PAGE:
Grabbed this on a whim because I really enjoyed Zeroptian Invasion (one of those games where I’ve had a draft post sitting there about it for a while that I never seem to get round to finishing up) and well, it looked good. No better reason, really.
And it is good! Less arcade and more a home computer take on arcade games (absolutely not a slight), it’s a single screen game where you race between platforms to pop balloons, avoid the nasties and… that’s it, actually. That’s the gig.
Each screen sees you presented with some new variations of baddies to keep an eye out for and it’s all very, very videogame. Some go up, some go down, some wrap round, some are big meanies and I’m telling teacher.
It’s tough and I reckon slightly tuned to “person who wrote the game” so you’ll need a bit of speed and quick reflexes to get out of a level alive. The red balloon that takes slightly longer to pop can be quite a nerve wracking proposition and frankly, I’m not speaking to the Bomberman style explosives as they’re just rude.
It’s pretty brilliant though! Absolutely enjoying myself playing it, cussing at it and I dunno, might get a balloon fetish or something, see how it goes. Okay, maybe not that.
Proper recommendation for Tamiku though, it’s the good stuff.
It’s on consoles courtesy of Ratalaika, I’ve been playing the PS4 version and it’s good. You can also find it on Itch and Steam for the PC.
Polybius is the videogame as fairground ride. You must be this tall to play. Scream if you want to go faster. I can’t hear you, I said scream if you want to go faster.
Polybius is a Doug Trumbull dreamscape – the 2001 stargate made game, the TARDIS in the time vortex. This is your brain in slitscan.
Polybius is the dull thump thump thump of the sound of a sweaty club dancefloor heard from the bar, the bogs, somewhere, it’s walking from the sidelines to the euphoric centre, the relentless drive of the music building, building, building and…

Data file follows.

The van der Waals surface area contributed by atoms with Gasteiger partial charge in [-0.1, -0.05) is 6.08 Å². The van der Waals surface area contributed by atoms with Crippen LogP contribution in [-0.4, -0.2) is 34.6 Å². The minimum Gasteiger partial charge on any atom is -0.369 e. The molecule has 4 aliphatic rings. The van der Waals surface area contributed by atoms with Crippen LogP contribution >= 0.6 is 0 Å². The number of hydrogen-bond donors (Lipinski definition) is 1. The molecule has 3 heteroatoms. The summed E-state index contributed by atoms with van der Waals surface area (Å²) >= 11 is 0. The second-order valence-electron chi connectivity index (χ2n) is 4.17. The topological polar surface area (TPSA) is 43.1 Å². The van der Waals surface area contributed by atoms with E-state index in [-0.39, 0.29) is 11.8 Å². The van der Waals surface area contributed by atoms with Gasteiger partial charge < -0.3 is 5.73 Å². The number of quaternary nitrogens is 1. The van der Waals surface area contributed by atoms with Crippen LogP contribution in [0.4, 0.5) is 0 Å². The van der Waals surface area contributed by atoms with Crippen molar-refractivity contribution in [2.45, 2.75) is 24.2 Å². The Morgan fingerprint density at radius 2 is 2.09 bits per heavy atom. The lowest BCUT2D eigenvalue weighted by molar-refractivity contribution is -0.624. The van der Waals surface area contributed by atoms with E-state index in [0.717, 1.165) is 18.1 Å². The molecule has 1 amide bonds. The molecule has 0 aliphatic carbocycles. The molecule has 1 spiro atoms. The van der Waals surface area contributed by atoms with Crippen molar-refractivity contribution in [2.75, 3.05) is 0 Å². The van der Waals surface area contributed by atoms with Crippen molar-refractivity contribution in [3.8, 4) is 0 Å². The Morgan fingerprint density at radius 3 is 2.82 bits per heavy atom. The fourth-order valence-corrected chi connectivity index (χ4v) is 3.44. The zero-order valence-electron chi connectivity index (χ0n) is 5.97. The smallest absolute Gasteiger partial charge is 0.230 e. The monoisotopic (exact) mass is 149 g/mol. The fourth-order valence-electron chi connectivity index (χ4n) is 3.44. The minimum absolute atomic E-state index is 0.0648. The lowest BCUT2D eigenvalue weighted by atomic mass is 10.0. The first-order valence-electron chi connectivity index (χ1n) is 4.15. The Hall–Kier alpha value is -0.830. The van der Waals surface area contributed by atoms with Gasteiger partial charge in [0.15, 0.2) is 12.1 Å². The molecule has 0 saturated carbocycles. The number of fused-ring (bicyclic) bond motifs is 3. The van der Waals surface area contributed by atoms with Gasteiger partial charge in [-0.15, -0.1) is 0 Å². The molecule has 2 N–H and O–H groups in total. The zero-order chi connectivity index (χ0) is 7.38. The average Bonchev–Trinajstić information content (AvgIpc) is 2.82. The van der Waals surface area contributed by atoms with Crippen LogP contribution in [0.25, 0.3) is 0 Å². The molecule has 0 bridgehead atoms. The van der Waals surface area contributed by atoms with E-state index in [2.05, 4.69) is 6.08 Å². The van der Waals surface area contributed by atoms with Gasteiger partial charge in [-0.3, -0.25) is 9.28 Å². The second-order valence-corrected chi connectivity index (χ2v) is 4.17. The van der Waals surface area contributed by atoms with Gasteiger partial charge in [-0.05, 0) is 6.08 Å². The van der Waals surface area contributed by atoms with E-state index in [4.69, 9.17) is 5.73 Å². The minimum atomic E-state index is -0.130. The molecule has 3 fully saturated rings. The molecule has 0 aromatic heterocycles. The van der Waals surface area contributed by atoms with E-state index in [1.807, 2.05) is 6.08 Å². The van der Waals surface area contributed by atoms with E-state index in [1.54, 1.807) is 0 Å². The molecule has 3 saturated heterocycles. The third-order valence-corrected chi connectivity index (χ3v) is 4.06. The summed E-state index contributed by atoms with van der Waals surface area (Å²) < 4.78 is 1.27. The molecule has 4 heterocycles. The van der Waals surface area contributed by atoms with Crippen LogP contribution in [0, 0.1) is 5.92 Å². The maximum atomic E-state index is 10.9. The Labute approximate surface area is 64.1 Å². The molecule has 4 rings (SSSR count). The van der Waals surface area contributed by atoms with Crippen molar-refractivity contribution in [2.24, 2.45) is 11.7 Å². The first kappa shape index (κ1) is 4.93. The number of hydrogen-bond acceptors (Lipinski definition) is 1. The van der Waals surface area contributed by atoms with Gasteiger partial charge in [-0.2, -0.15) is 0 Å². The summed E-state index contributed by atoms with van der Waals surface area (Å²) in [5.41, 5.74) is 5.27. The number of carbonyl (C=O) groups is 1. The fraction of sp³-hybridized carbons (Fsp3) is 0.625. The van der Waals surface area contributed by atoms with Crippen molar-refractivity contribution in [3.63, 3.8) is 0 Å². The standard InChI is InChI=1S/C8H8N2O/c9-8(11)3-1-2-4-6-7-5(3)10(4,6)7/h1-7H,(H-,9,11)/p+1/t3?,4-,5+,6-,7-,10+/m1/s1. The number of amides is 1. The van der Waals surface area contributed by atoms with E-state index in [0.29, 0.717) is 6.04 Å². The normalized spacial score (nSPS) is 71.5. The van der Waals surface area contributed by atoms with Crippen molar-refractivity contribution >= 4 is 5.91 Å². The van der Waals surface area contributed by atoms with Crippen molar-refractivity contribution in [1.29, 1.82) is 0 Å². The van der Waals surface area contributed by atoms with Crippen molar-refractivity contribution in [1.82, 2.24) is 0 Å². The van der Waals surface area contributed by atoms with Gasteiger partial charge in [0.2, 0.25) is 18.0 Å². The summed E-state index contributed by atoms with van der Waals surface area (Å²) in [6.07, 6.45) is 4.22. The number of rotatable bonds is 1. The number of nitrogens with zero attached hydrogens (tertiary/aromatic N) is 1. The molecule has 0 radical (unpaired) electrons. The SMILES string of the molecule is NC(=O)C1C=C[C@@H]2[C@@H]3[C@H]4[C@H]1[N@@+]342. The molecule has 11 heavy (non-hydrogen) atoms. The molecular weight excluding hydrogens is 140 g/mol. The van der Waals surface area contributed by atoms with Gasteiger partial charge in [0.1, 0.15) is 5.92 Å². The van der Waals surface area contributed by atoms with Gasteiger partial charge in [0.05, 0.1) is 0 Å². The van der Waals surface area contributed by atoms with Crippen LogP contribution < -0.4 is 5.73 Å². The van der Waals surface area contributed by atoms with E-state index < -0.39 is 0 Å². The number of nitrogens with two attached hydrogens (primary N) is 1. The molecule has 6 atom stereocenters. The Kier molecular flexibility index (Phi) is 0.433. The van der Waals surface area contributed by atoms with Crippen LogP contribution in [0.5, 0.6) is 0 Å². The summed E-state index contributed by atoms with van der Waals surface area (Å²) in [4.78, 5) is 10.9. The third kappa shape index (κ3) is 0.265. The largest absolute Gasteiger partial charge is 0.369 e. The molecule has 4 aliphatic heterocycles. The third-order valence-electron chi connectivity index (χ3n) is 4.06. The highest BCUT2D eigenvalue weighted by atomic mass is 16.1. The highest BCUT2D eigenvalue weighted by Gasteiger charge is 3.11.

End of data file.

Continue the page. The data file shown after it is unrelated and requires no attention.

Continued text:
If Slave Of God is the game as local nightclub after one too many, Polybius is a case of white labels, a warehouse and let’s hope the fuzz aren’t onto it.
It’s a game that grips and releases like no other I’ve played. It is dance music. It is the videogame rave. It’s fucking incredible. It is a night out, in. I don’t know how this works, it just does. Trust me. It works.
Polybius is purest videogame. Polygon spinning, pixel shattering, the ultimate arcade videogame. The very definition of The New Arcade, impossible in 1983, oh so possible today.
Polybius is I, Robot, Polybius is the modern Blaster, Polybius is Tube Panic. Polybius is Horace Goes Skiing?!? Polybius is a lot. Seriously, it’s so much.
A game that dares to wear the name Polybius has to go hard. No questions, that’s the deal. Polybius goes hard. Polybius, the game, earns its mythical, legendary name and then some.
Polybius is a Nine Inch Nails video. I don’t know either, it just is.
Polybius leaves me breathless. No exaggeration, no kidding. I can only play it for so long before I need a bit of a sit down. Problem? I’m already sitting down. I haven’t worked out how to deal with this yet.
Llamasoft are at the top of their game right now, Jeff and Giles leaning in to the beasty, furry, psychedelia. Reaching deep for the soul of the arcade, pulling out videogames that feel profoundly digital, made from finest ones, zeroes and silicon. Implausibly ending up with videogames to dance to.
Polybius is a few years old now and unjustly ignored. That feels like a wrong that needs to be righted, you know? Even to a die hard Llamasoft admirer like myself, it feels special in ways I can’t put into words anywhere near well enough.
Look, I’m not sure how I managed to make it through to 2020 and have nothing on here about Assault Android Cactus before now but it’s clearly incredibly slack of me because Assault Android Cactus is wonderful.